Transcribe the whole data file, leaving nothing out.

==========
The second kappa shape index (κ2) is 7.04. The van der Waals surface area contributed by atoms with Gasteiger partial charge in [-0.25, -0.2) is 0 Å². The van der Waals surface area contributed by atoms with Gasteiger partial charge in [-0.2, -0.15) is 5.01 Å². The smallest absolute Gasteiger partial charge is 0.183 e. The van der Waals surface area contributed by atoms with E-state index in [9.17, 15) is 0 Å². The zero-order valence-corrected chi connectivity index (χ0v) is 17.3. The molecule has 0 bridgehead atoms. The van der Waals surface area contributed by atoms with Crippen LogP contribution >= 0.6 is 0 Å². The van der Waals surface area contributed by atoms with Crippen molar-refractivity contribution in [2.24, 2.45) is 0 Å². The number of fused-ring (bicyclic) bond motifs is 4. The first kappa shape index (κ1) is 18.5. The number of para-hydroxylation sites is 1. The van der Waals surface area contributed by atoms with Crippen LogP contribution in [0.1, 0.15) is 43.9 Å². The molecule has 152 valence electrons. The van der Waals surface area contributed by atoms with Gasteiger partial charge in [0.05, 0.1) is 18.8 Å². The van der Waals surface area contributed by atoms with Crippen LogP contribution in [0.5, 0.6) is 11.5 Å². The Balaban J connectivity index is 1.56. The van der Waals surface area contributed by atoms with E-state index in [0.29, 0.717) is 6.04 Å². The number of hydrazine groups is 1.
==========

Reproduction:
The second kappa shape index (κ2) is 7.04. The van der Waals surface area contributed by atoms with Gasteiger partial charge in [-0.25, -0.2) is 0 Å². The van der Waals surface area contributed by atoms with Gasteiger partial charge in [-0.2, -0.15) is 5.01 Å². The smallest absolute Gasteiger partial charge is 0.183 e. The van der Waals surface area contributed by atoms with E-state index in [9.17, 15) is 0 Å². The zero-order valence-corrected chi connectivity index (χ0v) is 17.3. The molecule has 0 bridgehead atoms. The van der Waals surface area contributed by atoms with Crippen LogP contribution >= 0.6 is 0 Å². The van der Waals surface area contributed by atoms with Crippen molar-refractivity contribution in [2.24, 2.45) is 0 Å². The number of fused-ring (bicyclic) bond motifs is 4. The first kappa shape index (κ1) is 18.5. The number of para-hydroxylation sites is 1. The van der Waals surface area contributed by atoms with Crippen LogP contribution in [0.1, 0.15) is 43.9 Å². The molecule has 152 valence electrons. The van der Waals surface area contributed by atoms with Gasteiger partial charge in [0.05, 0.1) is 18.8 Å². The van der Waals surface area contributed by atoms with Crippen LogP contribution in [0.5, 0.6) is 11.5 Å². The Balaban J connectivity index is 1.56. The van der Waals surface area contributed by atoms with E-state index in [0.29, 0.717) is 6.04 Å². The number of hydrazine groups is 1.